The 40-something's guide to olden-days television
TOO young to remember when there were three channels and they all shut down twice a day? Geriatric 45-year-old Tom Logan describes this incredible era.
Everyone knew what you were talking about
Televisual chat like ‘Did you see Debbie McGee get sawn in half?’ or ‘Nuuurrrrghh, JOEY!’ were instantly comprehensible to all. Nowadays TV conversations go like this: ‘Did you see The Boys?’ ‘No. Have you seen The Haunting of Bly Manor?’ ‘No. Have you seen The Mandalorian?’ ‘No.’
People weren’t constantly hassling you to watch things
You were able to watch All Creatures Great and Small without loads of people insisting you urgently binge-watch Blake’s 7, The Gentle Touch, and Cat’s Eyes. Now even close friends will be disappointed in you for not finishing Pushing Daisies.
Some of the programmes weren’t about superheroes
It’s hard to believe, but television programmes weren’t always about people who could fly. I once enjoyed a tense, politically-charged and well-written series called Edge of Darkness, even though Bob Peck could not shoot energy bolts from his hands.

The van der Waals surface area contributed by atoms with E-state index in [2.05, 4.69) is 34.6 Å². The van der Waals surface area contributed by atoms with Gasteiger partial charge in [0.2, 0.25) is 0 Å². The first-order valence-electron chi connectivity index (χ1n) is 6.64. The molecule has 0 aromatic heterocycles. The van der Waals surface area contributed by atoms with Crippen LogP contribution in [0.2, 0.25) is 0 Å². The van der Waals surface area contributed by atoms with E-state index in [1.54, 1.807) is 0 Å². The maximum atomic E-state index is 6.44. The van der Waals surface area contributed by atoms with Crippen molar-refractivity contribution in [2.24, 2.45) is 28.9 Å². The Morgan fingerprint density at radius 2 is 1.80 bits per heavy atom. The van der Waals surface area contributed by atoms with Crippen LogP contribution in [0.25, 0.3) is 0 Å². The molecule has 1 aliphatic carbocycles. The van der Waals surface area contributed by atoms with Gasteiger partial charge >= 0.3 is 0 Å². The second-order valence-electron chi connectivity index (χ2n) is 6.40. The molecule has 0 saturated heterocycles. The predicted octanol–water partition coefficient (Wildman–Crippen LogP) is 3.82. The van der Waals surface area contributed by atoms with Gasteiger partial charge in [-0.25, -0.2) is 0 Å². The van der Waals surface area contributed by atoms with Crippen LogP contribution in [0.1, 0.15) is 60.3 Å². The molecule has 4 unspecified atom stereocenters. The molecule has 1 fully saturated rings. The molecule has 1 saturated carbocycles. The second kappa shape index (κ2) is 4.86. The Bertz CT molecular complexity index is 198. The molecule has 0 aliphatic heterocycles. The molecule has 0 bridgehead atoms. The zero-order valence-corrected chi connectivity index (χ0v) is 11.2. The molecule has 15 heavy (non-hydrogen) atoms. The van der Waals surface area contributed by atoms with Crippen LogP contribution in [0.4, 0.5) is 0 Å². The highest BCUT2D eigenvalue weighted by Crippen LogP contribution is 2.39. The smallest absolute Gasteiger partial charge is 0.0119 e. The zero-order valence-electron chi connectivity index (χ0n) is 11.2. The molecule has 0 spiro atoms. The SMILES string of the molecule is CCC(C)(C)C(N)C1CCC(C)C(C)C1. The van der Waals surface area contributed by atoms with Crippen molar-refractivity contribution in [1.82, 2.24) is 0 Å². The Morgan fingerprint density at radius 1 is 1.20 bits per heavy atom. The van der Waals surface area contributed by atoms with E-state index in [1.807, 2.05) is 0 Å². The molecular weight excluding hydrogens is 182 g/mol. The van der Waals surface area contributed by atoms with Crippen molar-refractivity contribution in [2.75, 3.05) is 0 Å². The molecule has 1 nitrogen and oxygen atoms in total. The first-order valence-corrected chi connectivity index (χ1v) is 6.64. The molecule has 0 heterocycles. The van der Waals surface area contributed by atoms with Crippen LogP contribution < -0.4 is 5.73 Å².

The untalented and ugly weren’t excluded
Whether you were unattractive, without charisma or bereft of talent, you could find someone like you on the good old British telly. Newsreaders were drunk and a bloke who blew up chimneys became a household name.
The story all happened in one episode
It’s a weird concept, but there was a clear ending after an hour. With hindsight obviously it would be better if The Sweeney stretched out multiple plotlines over 30 hours and there was no conclusion until you watched five more ‘seasons’.
Most of it was shit
For every Auf Wiedersehen, Pet there was a Bullseye. The second series of Stranger Things was a bit rubbish but at least it wasn’t fat couples playing darts to win a sandwich toaster.